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Beloved York County vet, hero to Lipizzan horses and winemaker dies
Learn why they do it.
Harold "Doc" Neibert treated Roxanne Smeltzer's Labrador retrievers for about 20 years — a relationship that started when he saved her 4-week-old puppy.
"I had been at my regular vet's office and held this puppy for two hours dying in my hands," said Smeltzer, former director of the Susquehanna Stray Animal Shelter in Lower Windsor Township.
While she was waiting on her veterinarian to arrive, she asked her friend, who was also Neibert's office manager, if Neibert could take a look.
He did, and he performed a tracheotomy, saving the puppy's life.
Since then, Neibert has treated 25 to 30 of Smeltzer's pets over two decades.
He told it like it was: Neibert, who ran a veterinary practice at the Yorkshire Animal Hospital in Springettsbury Township, died Dec. 30 at the age of 95, and he is remembered for being dedicated and to the point.
"He explained to you what was needed, he didn't sugarcoat," Smeltzer said. "Whatever he said went. I didn't question (it)."
“He was pretty matter-of-fact,” his daughter, Cynthia Neibert, agreed — a quality both she and Smeltzer admired.
"I loved that man," Smeltzer said. "He was a tremendous vet."
Growing up: One of 10 children who grew up on a dairy farm in Waynesboro, Franklin County, Harold Neibert knew he wanted to be a veterinarian from a young age.
When he was in high school, he would go out on calls with the local vet who came to treat the cows, his daughter said.
He began studying as a pre-veterinary student at Penn State until he was drafted into the Army in 1944.
But even then, he got to carry his passion for animals to the war zone.
He and fellow soldier John Phillips, a student in agricultural school, were chosen for their experience with animals to help the U.S. forces led by Gen. George Patton rescue endangered Lipizzan horses at the end of World War II, his daughter said.
"About 350 (captured) horses were herded in small groups, with American vehicles positioned before and after them and with a band of Polish, Czech and Cossack horsemen as outriders, along with a smattering of Americans — making the name of the mission, Operation Cowboy, especially apt," according to an article on HistoryNet.com.
The horses, including more than 200 Lipizzans, were taken about 130 miles from Czechoslovakia to Mannsbach, Germany, before they were carried in captured German vehicles the rest of the way to the Spanish Riding School of Vienna, Austria, the article states.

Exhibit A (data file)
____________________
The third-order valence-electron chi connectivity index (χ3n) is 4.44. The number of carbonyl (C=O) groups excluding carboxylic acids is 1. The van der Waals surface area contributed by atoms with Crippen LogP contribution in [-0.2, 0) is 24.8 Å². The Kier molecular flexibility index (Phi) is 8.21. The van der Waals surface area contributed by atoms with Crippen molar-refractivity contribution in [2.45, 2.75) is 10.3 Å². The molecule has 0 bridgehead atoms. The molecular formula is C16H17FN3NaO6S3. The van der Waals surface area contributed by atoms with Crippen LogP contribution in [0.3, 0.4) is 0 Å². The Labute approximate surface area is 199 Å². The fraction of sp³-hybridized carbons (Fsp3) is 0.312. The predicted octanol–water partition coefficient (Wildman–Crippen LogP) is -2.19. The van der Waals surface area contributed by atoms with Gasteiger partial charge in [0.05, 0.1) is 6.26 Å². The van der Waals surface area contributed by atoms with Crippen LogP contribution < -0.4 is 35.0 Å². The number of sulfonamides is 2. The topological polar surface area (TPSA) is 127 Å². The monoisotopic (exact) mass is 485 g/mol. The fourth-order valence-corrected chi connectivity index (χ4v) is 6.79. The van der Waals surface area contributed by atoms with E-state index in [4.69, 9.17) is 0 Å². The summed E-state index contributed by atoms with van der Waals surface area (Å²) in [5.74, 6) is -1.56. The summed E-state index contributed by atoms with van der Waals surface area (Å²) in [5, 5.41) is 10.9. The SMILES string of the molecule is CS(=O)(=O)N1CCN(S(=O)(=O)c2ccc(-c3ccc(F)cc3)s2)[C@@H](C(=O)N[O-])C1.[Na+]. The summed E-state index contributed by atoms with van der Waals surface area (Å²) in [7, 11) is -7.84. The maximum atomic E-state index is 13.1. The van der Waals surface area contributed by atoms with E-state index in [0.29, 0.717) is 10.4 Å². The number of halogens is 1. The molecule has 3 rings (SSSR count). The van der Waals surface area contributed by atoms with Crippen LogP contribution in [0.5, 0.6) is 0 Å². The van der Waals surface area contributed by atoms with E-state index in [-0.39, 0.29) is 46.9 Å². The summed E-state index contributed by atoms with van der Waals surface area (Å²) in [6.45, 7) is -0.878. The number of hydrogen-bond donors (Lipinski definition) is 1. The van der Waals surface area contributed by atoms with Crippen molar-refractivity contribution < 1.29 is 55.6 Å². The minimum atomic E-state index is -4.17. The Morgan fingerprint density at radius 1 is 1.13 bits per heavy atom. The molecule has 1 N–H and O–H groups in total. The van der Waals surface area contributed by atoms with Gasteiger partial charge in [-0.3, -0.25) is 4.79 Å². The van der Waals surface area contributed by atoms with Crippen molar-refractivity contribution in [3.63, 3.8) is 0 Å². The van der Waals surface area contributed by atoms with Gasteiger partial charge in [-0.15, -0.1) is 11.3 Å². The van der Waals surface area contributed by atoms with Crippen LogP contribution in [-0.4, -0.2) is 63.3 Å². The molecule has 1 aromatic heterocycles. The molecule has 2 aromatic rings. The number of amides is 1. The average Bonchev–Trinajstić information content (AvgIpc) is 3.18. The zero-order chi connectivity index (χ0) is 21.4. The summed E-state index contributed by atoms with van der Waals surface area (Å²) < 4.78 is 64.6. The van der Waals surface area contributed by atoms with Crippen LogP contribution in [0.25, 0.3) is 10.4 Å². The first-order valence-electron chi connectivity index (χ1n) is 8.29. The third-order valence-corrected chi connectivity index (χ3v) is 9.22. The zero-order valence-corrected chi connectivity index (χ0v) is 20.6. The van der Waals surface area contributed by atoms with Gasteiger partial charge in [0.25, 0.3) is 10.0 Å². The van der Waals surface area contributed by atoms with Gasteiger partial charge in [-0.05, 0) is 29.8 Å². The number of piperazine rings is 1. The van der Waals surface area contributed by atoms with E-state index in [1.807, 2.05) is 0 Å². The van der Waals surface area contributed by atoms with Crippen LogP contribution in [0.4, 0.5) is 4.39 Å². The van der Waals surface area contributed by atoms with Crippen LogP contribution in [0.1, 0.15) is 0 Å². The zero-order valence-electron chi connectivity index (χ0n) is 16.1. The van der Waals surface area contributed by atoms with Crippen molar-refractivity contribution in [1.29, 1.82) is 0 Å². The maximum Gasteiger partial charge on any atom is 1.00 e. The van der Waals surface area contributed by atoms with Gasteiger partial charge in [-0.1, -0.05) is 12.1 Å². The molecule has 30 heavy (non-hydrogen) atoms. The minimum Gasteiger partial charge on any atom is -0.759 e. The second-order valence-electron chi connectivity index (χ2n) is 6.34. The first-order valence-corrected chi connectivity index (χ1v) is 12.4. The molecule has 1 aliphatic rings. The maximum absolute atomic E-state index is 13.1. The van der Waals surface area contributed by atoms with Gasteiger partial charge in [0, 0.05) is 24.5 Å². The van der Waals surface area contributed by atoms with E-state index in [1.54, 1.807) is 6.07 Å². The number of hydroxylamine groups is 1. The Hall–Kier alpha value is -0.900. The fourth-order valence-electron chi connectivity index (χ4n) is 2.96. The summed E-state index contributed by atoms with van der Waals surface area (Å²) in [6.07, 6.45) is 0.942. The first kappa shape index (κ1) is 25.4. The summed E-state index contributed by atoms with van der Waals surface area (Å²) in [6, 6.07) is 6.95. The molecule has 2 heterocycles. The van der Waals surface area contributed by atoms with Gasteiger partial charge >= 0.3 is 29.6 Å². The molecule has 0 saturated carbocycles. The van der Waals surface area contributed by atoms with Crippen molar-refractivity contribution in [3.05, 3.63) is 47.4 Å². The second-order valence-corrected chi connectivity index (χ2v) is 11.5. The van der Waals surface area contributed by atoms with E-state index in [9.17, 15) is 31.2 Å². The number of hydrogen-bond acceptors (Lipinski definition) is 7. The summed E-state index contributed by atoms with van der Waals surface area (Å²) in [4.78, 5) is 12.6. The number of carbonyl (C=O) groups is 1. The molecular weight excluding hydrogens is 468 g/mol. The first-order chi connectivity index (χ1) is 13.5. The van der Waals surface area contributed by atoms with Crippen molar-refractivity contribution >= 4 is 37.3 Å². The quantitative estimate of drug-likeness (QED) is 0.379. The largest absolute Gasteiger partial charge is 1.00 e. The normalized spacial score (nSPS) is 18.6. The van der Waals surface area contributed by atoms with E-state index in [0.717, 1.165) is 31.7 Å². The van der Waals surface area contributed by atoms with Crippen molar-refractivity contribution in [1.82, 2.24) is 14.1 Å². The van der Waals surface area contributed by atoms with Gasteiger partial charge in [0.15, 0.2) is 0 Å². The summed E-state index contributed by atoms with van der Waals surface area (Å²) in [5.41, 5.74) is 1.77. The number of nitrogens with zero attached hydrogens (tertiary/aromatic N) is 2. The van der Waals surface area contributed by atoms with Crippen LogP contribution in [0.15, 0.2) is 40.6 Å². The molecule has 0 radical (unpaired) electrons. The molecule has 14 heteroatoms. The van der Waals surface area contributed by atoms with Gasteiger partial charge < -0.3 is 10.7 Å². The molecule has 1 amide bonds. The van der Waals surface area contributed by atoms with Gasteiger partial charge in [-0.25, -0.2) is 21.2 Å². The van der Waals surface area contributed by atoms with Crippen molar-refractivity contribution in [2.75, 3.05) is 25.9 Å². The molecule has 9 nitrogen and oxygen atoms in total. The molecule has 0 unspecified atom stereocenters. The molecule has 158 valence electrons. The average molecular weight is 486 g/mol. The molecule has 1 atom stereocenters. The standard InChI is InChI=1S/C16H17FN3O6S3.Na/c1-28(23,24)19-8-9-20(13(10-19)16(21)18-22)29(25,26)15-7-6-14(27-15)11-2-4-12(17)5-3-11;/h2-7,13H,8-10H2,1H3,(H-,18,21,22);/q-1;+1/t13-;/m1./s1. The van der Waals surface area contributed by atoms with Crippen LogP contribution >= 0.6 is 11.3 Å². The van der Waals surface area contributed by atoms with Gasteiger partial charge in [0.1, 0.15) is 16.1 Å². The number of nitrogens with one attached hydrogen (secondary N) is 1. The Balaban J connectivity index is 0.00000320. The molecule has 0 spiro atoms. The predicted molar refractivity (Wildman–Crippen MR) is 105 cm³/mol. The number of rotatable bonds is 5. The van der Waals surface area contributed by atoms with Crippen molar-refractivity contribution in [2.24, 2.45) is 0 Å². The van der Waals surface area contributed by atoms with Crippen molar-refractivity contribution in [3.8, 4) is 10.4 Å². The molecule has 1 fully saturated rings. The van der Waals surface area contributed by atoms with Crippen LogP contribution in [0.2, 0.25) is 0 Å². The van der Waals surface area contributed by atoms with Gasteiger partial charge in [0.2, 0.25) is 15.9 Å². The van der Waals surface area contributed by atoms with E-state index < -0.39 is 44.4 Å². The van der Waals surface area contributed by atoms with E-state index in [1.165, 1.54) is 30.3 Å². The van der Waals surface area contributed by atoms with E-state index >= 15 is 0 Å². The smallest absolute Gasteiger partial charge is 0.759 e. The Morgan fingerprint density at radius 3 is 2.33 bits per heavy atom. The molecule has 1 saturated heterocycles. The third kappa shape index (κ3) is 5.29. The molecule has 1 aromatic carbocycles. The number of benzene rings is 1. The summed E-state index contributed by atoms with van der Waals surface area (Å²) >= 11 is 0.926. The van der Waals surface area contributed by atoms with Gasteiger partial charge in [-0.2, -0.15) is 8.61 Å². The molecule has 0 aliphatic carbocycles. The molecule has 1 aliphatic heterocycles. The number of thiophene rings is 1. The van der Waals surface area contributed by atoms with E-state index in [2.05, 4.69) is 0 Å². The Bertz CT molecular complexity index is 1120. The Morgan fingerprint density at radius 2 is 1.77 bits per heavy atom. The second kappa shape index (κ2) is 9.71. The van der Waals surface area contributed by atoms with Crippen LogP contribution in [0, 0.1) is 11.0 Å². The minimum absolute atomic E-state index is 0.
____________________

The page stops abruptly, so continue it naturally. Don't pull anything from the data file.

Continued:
Yorkshire Animal Hospital: When Neibert returned from war, he attended the University of Pennsylvania School of Veterinary Medicine and eventually opened his practice at Yorkshire Animal Hospital in 1952 — and he had been there ever since.
He married his wife, Shirley, in 1976 and raised daughter Cynthia in the house next door to the practice.
A hard worker, Harold Neibert was dedicated to his practice, even after work hours for emergencies.
“There were no emergency clinics then,” Cynthia Neibert said. “He would meet them at the door in his pajamas.”
She recalls what it was like to grow up next to an animal hospital. Her father would go out on farm calls, and she would talk to him on their two-way radio.
“Back then you didn’t have cellphones,” she said. “At home I would get on the radio and say, ‘Where are you right now?’ and ask him to pick up a frosty freeze on the way home."
She’d also sometimes accompany him on farm calls and eventually she studied to become a vet herself along with many other high school kids who worked at the practice over the summers. Cynthia Neibert is now practicing at Yorkshire Animal Hospital.
He influenced a lot of people, she said.
Fruits of labor: When Harold Neibert wasn't at the practice, he was exploring his other passion: winemaking.
He bought a property in eastern York County for a vineyard, and eventually his amateur winemaking became more than a hobby. He opened Fox Ridge Winery in Springettsbury Township, which has since closed, his daughter said.
“He enjoyed getting outside, and he would go up pretty much every afternoon when it was time to prune grapes,” Cynthia Neibert said.
"He could often be seen smoking his pipe and tending to his plants," his obituary reads.
He also liked to grow turnips, his daughter said, and clients of his practice would come in when “they knew it was turnip time.”
“That was the farm boy in him,” she said.
Tomorrow's another day: Though Harold Neibert's straightforward style might not have always been for everyone, it was clear he loved what he did.
"I think he truly enjoyed working with the animals," Smeltzer said.
Cynthia Neibert has an idea of why her father might have lived so long. It was thanks to some advice from his father.
“He’d say to him, ‘Harold, go to bed and get a good night’s sleep. Tomorrow’s another day.’” she said.
And he did. He didn’t stress over things much because he knew worrying wasn’t going to change them. Tomorrow was always another day.
Friends and family may gather for a time of reflection to celebrate Harold Neibert's life, 1-3 p.m. Sunday, Jan. 28, at the Yorkshire Animal Hospital, 3434 E. Market St. Memorial contributions can be made to the SPCA of York County or a pet charity.